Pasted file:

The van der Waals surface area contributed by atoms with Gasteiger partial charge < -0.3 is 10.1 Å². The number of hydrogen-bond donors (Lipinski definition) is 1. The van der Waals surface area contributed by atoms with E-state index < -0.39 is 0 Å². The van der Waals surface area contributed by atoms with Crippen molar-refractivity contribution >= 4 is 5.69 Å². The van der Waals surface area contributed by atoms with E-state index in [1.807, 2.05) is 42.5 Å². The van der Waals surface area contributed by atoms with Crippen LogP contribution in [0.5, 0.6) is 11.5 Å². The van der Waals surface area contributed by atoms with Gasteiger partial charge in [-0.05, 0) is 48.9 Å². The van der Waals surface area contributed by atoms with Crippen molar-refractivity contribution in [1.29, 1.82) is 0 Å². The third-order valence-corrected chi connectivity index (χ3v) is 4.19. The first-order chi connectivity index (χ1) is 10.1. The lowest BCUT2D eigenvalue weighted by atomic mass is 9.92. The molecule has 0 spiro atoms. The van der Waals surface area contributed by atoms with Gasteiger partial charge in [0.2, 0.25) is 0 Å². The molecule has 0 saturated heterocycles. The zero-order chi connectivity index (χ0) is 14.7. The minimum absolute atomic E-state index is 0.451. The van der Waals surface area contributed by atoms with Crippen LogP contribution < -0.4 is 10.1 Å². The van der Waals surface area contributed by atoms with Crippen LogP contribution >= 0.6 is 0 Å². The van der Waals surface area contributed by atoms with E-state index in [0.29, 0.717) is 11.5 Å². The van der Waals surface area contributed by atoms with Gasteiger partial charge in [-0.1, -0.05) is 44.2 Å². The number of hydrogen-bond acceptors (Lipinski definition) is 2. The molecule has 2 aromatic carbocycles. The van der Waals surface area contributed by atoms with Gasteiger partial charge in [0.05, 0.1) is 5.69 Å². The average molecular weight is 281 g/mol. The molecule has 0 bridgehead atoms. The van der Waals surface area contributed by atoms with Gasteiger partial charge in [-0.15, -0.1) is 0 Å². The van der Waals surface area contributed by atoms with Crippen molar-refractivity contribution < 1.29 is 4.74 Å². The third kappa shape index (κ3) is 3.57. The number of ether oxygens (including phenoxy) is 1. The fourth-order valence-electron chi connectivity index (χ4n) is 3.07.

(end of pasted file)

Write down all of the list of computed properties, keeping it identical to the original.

The van der Waals surface area contributed by atoms with Gasteiger partial charge < -0.3 is 10.1 Å². The number of hydrogen-bond donors (Lipinski definition) is 1. The van der Waals surface area contributed by atoms with E-state index < -0.39 is 0 Å². The van der Waals surface area contributed by atoms with Crippen molar-refractivity contribution >= 4 is 5.69 Å². The van der Waals surface area contributed by atoms with E-state index in [1.807, 2.05) is 42.5 Å². The van der Waals surface area contributed by atoms with Crippen LogP contribution in [0.5, 0.6) is 11.5 Å². The van der Waals surface area contributed by atoms with Gasteiger partial charge in [-0.05, 0) is 48.9 Å². The van der Waals surface area contributed by atoms with Crippen molar-refractivity contribution in [1.29, 1.82) is 0 Å². The third-order valence-corrected chi connectivity index (χ3v) is 4.19. The first-order chi connectivity index (χ1) is 10.1. The lowest BCUT2D eigenvalue weighted by atomic mass is 9.92. The molecule has 0 spiro atoms. The van der Waals surface area contributed by atoms with Gasteiger partial charge in [0.2, 0.25) is 0 Å². The molecule has 0 saturated heterocycles. The zero-order chi connectivity index (χ0) is 14.7. The minimum absolute atomic E-state index is 0.451. The van der Waals surface area contributed by atoms with Crippen LogP contribution < -0.4 is 10.1 Å². The van der Waals surface area contributed by atoms with Crippen LogP contribution >= 0.6 is 0 Å². The van der Waals surface area contributed by atoms with E-state index in [0.29, 0.717) is 11.5 Å². The van der Waals surface area contributed by atoms with Gasteiger partial charge in [-0.1, -0.05) is 44.2 Å². The number of hydrogen-bond acceptors (Lipinski definition) is 2. The molecule has 2 aromatic carbocycles. The van der Waals surface area contributed by atoms with Gasteiger partial charge in [0.05, 0.1) is 5.69 Å². The average molecular weight is 281 g/mol. The molecule has 0 bridgehead atoms. The van der Waals surface area contributed by atoms with Gasteiger partial charge in [-0.15, -0.1) is 0 Å². The van der Waals surface area contributed by atoms with Crippen molar-refractivity contribution < 1.29 is 4.74 Å². The third kappa shape index (κ3) is 3.57. The number of ether oxygens (including phenoxy) is 1. The fourth-order valence-electron chi connectivity index (χ4n) is 3.07.